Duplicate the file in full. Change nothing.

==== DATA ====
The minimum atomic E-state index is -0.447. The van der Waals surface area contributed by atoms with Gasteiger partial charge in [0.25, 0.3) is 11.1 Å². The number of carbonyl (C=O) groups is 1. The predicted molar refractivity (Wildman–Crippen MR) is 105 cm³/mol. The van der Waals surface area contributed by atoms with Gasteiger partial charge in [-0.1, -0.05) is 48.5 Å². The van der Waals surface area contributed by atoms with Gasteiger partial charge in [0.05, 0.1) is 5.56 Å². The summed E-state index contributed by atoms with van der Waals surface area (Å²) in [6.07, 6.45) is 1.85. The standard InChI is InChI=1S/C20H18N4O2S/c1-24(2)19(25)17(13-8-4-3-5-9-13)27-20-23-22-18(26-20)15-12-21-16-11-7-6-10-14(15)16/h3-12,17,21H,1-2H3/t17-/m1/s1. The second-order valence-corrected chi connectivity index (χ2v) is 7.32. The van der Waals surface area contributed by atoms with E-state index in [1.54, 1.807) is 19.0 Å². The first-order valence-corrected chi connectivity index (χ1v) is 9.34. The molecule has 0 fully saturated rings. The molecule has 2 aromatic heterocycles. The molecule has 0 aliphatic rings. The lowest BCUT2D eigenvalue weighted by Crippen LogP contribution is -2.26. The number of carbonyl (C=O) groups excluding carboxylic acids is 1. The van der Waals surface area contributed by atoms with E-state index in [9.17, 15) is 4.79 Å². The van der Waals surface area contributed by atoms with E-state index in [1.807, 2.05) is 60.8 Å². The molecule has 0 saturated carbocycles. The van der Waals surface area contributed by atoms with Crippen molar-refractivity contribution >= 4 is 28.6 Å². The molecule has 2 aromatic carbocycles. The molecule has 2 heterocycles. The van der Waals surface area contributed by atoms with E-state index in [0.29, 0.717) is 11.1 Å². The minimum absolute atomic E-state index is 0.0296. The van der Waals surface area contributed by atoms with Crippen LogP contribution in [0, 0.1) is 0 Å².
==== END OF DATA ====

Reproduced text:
The minimum atomic E-state index is -0.447. The van der Waals surface area contributed by atoms with Gasteiger partial charge in [0.25, 0.3) is 11.1 Å². The number of carbonyl (C=O) groups is 1. The predicted molar refractivity (Wildman–Crippen MR) is 105 cm³/mol. The van der Waals surface area contributed by atoms with Gasteiger partial charge in [-0.1, -0.05) is 48.5 Å². The van der Waals surface area contributed by atoms with Gasteiger partial charge in [0.05, 0.1) is 5.56 Å². The summed E-state index contributed by atoms with van der Waals surface area (Å²) in [6.07, 6.45) is 1.85. The standard InChI is InChI=1S/C20H18N4O2S/c1-24(2)19(25)17(13-8-4-3-5-9-13)27-20-23-22-18(26-20)15-12-21-16-11-7-6-10-14(15)16/h3-12,17,21H,1-2H3/t17-/m1/s1. The second-order valence-corrected chi connectivity index (χ2v) is 7.32. The van der Waals surface area contributed by atoms with E-state index in [1.54, 1.807) is 19.0 Å². The first-order valence-corrected chi connectivity index (χ1v) is 9.34. The molecule has 0 fully saturated rings. The molecule has 2 aromatic heterocycles. The molecule has 0 aliphatic rings. The lowest BCUT2D eigenvalue weighted by Crippen LogP contribution is -2.26. The number of carbonyl (C=O) groups excluding carboxylic acids is 1. The van der Waals surface area contributed by atoms with E-state index in [9.17, 15) is 4.79 Å². The van der Waals surface area contributed by atoms with E-state index in [1.807, 2.05) is 60.8 Å². The molecule has 0 saturated carbocycles. The van der Waals surface area contributed by atoms with Crippen molar-refractivity contribution >= 4 is 28.6 Å². The molecule has 2 aromatic carbocycles. The molecule has 2 heterocycles. The van der Waals surface area contributed by atoms with E-state index in [0.29, 0.717) is 11.1 Å². The minimum absolute atomic E-state index is 0.0296. The van der Waals surface area contributed by atoms with Crippen LogP contribution in [0, 0.1) is 0 Å².